For the man who says he “thrives on excitement” where he’s “running on all cylinders,” David Lewis has reached nirvana.
Lewis is not only the chair of the city’s Bicentennial celebration that kicked off this week (more on that in a moment) but, he’s spearheading the city’s first-ever, supercharged collaborative holiday event.
It’s been dubbed “Capital City Lights,” and it’s Friday in Downtown Jackson, bringing 30 plus partners and, hopefully, the community together.
“It’s been a hard year… longer… for us all,” Lewis, the City of Jackson’s Deputy Director of Human and Cultural Services, said. “I see this event sowing a seed of hope and bringing people around. As the capital city, we have an opportunity to share that message.”
For years, Lewis said he watched organizations and entities in the city work to create holiday magic. But their events didn’t coordinate with each other.
“We’ve always wanted to figure out how to work together on a lot of things. And with Christmas, people love decorations, lights, events and shopping. The best way to foster that is to work together and do something huge and go all out.”
After all, for Lewis, a Disney fanatic and self-professed “fan of spectacle,” Christmas “is about going all out.”
To that end, Lewis is a gracious host, welcoming more players to an “ever-growing table.”
“It’s a good challenge,” he said. “It pushes us to make sure we incorporate everyone we can. And, being so beta, we have that space to make mistakes. Because we know it will grow. It will get better.”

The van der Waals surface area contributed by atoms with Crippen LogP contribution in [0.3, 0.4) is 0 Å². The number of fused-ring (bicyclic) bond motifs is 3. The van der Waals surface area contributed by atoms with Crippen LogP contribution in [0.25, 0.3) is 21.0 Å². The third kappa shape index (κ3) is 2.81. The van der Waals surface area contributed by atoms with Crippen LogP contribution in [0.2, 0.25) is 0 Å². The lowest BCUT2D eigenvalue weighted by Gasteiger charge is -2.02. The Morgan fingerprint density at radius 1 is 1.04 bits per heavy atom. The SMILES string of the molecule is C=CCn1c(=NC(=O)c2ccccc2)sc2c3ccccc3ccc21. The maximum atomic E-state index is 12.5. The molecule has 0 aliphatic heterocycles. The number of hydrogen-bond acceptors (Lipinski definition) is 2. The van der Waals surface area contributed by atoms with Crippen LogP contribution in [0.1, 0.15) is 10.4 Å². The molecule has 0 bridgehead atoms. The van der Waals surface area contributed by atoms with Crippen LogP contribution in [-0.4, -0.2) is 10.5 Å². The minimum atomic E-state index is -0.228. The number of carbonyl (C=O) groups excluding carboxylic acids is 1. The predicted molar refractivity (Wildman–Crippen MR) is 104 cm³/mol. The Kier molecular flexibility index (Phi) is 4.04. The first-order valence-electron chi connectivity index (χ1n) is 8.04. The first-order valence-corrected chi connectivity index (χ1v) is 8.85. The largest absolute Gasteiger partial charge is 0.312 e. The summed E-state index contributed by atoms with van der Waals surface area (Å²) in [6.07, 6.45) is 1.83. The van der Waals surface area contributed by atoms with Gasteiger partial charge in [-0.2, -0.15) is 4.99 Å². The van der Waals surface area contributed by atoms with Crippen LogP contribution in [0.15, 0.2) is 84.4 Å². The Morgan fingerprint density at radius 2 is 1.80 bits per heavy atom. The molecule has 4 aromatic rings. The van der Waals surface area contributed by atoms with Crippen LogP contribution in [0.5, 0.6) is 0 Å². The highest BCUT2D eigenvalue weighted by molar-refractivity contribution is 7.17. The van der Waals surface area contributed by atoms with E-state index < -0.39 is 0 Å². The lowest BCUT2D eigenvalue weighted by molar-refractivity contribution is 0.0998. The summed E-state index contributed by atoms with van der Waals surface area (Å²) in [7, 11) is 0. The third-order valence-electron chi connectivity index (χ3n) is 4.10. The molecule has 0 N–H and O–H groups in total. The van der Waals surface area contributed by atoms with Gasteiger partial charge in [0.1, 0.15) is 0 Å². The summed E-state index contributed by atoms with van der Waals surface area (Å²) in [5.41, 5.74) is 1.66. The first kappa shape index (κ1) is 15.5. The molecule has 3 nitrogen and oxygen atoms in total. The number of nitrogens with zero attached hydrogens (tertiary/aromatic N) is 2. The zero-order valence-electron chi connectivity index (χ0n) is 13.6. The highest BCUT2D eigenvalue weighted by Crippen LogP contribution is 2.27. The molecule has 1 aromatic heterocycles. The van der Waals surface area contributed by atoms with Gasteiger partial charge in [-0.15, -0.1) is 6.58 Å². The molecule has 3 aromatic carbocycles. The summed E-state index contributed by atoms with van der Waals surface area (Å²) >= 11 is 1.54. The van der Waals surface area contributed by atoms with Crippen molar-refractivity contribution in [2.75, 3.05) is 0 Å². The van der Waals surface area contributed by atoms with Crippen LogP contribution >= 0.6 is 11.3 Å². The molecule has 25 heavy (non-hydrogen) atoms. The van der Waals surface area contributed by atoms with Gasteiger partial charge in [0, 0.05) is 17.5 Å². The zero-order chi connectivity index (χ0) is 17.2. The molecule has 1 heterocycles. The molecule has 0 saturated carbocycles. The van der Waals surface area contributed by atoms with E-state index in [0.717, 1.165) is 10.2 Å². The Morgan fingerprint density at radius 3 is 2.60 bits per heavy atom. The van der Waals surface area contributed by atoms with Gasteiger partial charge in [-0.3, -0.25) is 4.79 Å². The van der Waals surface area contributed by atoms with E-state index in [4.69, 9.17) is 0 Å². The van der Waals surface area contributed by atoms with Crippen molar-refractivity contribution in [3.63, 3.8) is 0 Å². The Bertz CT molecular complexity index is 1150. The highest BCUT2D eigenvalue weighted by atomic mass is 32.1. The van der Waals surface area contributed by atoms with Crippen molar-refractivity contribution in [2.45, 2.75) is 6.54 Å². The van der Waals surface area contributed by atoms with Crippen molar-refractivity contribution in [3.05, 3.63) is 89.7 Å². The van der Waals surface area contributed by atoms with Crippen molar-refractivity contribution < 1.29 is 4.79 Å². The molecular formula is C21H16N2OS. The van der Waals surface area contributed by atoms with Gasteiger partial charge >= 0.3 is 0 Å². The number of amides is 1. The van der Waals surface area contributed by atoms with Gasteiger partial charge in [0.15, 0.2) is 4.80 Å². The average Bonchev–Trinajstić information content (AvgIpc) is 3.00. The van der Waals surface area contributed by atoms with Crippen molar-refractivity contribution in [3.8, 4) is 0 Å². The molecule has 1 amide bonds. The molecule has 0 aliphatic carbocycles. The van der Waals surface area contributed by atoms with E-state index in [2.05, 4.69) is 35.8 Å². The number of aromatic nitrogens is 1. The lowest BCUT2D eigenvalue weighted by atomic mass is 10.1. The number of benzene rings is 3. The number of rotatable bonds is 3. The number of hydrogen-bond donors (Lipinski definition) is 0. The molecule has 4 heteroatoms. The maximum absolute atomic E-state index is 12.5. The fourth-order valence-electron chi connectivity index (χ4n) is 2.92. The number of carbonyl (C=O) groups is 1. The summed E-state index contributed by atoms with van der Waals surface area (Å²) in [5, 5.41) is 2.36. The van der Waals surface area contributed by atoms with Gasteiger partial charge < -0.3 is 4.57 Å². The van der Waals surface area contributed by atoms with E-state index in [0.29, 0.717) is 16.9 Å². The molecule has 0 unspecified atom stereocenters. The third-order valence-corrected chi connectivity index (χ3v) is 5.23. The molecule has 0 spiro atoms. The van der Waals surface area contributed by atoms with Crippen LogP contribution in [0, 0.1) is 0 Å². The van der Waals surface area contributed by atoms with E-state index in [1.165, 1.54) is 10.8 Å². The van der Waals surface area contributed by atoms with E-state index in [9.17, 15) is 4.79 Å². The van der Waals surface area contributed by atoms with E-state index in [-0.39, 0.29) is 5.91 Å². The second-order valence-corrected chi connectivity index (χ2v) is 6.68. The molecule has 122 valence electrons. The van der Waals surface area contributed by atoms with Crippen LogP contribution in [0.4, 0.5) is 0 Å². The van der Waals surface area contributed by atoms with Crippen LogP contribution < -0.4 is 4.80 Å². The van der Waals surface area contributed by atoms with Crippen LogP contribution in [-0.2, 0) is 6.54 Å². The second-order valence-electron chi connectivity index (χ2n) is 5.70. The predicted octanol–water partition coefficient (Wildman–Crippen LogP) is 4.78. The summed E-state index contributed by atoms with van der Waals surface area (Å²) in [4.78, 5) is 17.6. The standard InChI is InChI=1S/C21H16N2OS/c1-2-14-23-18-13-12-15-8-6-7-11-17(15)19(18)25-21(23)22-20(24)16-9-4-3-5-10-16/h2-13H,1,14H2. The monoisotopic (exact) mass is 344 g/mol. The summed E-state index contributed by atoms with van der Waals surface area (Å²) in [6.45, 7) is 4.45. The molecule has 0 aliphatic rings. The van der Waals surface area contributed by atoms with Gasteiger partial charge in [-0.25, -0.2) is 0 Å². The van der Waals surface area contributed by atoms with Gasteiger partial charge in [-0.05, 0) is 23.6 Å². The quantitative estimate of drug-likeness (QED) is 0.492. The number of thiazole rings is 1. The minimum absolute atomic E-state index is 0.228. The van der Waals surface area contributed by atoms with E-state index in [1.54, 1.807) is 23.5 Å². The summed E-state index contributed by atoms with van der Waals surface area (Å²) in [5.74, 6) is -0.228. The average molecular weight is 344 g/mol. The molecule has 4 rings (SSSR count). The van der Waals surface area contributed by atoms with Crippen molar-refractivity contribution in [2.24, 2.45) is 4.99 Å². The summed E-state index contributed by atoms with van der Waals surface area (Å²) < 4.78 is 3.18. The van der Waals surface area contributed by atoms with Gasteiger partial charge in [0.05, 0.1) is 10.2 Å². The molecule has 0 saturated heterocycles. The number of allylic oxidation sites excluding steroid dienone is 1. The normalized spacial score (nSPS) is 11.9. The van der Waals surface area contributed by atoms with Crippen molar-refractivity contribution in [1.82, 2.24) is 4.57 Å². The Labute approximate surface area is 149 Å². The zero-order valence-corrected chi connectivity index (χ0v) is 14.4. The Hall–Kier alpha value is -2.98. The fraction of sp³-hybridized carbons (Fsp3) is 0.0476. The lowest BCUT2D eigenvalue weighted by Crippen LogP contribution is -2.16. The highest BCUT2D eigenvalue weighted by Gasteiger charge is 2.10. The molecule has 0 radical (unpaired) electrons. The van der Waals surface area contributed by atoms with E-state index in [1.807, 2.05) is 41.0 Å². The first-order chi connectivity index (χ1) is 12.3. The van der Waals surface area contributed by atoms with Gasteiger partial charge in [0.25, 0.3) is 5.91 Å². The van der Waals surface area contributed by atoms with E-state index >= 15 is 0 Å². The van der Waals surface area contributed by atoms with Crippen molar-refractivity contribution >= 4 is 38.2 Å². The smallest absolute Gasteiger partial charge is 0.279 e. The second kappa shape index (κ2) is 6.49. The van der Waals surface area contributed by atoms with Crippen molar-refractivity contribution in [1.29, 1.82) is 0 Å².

His other project, the Bicentennial, is a several-years-in-the-making study in other statewide celebrations.
“I watched Vicksburg and Natchez being featured in national media,” Lewis said and wondered, ‘How do we get to that?’ When the state celebrated its bicentennial four years ago, I asked, ‘Are we talking about what this looks like for Jackson?’ It’s been four years of thinking and dreaming, focusing not on want I want it to be, but how does it become driven by what Jackson wants it to be?”
As a city proclaimed by its Mayor, Chokwe Antar Lumumba, as “radical,” here, Lewis said, that looks like inclusivity and thinking outside the box. He noted, “We have 13 months to figure it out so people can buy in.”
As the first official event in the city’s 200-year celebration, Lewis said Capital City Lights is a chance to reenergize Jackson.
“I think the city needs that energy. I saw it at (Broadway in Jackson’s) Anastasia last month at Thalia Mara Hall. People were so happy to be there and to be with others. So thrilled. It’s the same feeling we hope to have with Capital City Lights Friday.”
WATCH Lewis on My City TV